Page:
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Summary:

Although I’m planning to get a Palm Pre handset next weekend in two weeks, I’m sort of disappointed in one particular feature. The phone only has 8GB of storage capacity and some of that is taken up by the operating system. I’m bummed by that for […]

Image Credit: PalmWebOS.org

Image Credit: PalmWebOS.org

Although I’m planning to get a Palm Pre handset next weekend in two weeks, I’m sort of disappointed in one particular feature. The phone only has 8GB of storage capacity and some of that is taken up by the operating system. I’m bummed by that for two reasons. My current everyday handset is the first-generation 8GB iPhone, so I’m not gaining anything in the storage department. Secondly, my current digital audio library is 9GB in size. That’s why I store my media locally and in the cloud: The music that I can’t fit on my phone can be streamed from the cloud. Currently, I’m using ZumoDrive for that purpose.

Call me crazy, but I think Amazon is missing a huge opportunity here and the best place to realize it is on the Palm Pre.

Let me backtrack a minute to set up this crazy scheme. When I bought my iPhone in July of 2007, 8GB seemed like overkill. I wasn’t buying much music back then so I never figured I’d have a space issue. But then I discovered Amazon with their DRM-free MP3 store. I actually hit their storefront every single day. It’s the first site I hit, in fact. Why? Because every day they offer a different MP3 album for anywhere between $1 and $4. I’ve bought more music in the last two years due to these deals than I did in the prior five. I really didn’t plan for that from a portable space perspective.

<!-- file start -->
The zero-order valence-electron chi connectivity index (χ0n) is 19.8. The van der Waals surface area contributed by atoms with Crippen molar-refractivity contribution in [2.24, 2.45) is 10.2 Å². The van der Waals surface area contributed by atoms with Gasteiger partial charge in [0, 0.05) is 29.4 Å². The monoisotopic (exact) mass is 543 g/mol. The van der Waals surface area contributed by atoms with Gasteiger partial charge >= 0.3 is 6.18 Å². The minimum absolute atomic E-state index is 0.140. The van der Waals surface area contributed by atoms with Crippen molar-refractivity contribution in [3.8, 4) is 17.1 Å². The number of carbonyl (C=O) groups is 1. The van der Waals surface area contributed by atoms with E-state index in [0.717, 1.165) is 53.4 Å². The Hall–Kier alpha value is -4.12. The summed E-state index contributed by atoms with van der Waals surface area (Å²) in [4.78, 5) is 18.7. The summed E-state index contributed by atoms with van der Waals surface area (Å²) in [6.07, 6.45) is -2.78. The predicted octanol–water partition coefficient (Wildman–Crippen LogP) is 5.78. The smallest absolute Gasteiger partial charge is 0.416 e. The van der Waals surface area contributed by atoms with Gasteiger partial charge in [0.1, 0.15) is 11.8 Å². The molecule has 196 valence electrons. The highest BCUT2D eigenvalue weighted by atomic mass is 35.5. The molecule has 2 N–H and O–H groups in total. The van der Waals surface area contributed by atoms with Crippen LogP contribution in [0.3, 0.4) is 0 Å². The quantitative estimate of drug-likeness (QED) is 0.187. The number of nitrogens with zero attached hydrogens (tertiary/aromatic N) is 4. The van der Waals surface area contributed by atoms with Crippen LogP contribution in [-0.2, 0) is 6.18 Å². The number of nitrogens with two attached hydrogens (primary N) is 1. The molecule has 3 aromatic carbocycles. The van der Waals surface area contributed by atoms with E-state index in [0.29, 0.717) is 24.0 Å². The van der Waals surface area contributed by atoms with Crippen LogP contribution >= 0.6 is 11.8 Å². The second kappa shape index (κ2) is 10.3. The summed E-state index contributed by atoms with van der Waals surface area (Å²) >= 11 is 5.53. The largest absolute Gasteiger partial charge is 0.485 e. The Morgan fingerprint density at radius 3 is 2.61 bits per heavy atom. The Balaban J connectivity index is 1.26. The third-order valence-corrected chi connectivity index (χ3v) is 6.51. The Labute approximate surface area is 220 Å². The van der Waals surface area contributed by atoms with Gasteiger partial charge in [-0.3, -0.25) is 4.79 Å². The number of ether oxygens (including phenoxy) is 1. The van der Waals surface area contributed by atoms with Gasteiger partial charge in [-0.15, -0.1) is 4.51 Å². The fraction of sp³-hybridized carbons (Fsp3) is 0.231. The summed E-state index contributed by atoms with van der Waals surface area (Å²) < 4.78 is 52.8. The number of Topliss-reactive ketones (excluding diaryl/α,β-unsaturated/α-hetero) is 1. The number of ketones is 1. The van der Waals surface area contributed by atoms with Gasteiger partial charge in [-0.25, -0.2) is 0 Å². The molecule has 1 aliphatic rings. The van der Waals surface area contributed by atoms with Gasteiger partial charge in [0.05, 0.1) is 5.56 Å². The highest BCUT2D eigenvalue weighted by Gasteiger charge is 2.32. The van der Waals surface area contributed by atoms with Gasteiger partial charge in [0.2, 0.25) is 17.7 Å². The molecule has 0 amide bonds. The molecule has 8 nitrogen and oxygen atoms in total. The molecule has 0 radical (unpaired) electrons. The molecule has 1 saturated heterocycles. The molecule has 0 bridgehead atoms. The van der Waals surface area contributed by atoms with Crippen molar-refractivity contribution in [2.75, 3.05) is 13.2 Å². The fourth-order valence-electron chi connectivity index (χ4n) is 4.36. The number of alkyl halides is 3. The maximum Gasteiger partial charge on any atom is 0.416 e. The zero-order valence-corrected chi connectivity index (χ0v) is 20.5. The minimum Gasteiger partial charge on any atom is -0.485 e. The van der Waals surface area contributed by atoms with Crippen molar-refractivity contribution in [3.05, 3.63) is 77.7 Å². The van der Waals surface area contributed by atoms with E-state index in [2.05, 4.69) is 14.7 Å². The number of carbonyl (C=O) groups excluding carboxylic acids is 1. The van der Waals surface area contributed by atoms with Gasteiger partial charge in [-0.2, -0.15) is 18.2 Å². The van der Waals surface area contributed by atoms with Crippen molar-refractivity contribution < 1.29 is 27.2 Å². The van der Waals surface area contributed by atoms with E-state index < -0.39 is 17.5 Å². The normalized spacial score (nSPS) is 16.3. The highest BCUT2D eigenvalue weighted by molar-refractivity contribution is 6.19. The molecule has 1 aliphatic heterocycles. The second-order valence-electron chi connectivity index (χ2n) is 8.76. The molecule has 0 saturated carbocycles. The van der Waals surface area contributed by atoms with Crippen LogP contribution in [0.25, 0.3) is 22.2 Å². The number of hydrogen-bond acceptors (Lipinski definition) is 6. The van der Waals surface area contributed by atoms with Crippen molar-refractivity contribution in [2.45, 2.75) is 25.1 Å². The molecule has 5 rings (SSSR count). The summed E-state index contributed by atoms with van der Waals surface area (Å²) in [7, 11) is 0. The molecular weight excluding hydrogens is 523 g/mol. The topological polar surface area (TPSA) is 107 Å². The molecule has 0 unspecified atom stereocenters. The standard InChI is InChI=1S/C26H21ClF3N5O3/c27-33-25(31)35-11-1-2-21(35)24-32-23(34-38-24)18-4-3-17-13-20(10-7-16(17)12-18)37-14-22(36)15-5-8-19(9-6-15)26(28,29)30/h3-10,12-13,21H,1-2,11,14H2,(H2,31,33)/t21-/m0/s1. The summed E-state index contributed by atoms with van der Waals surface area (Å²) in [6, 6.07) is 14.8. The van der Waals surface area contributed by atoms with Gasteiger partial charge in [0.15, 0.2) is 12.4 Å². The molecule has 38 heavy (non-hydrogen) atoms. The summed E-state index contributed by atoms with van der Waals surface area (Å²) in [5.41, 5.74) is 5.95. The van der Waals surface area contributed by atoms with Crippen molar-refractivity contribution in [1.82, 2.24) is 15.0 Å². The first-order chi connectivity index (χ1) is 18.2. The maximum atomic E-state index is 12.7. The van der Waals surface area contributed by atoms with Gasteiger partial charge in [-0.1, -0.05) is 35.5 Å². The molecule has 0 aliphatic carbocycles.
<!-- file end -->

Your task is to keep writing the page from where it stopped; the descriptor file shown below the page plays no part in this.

Fast-forward to today. We’ve already seen the Amazon MP3 app for the Pre. With it, you can purchase and download albums or tracks right on the device. I can’t do that today because of the way the MP3 store currently works. I have to be at a PC or Mac and use the Amazon MP3 Downloader application to get my music. But what if I didn’t want to download the music at all? Why couldn’t Amazon store it for me on their servers? Enter Amazon’s Simple Storage Service, aka: Amazon S3.

I’d love to see a combination of software and service that ties the Amazon MP3 store and S3 service together. What if that Amazon MP3 app for the Palm Pre gave you two options for your music purchase: download to device or store it on Amazon’s servers? Of course, the Pre’s media player would need to support streaming capabilities or you wouldn’t be able to actually play the music you have stored on Amazon’s servers. I suppose the other option would if the mobile Amazon application could connect and play the music. That’s not too far-fetched, assuming the application will allow for music previews before you buy. The playback function is likely already there.

The use of S3 with applications isn’t new. JungleDisk is a cross-platform backup client app that remotely stores your data on Amazon’s S3 servers. Using JungleDisk as an example, you can see that the cost of using S3 isn’t astronomical. You pay for what you use. In the case of JungleDisk it’s 15 cents per GB of storage per month while data transfers range between 10 cents and 17 cents per GB uploaded or downloaded.

While costs will vary based on usage and storage, I figure that this streaming model wouldn’t be much in my case, maybe two or three bucks a month. Heck, Amazon could even add 10 cents per track at the point of purchase and include storage and streaming services. There’s a few ways they could go with this.

The Pre gives them a good proving ground for this. It’s not an iPhone, for starters, and that’s important because there’s simply no way Apple would allow such an app on their phones. It’s just too competitive with what they currently do or potentially plan to do.

Palm and Amazon: If you’re listening, your best chance to really put the “web” in webOS is here now. Well not quite… it’s here on June 6th, but you get my point.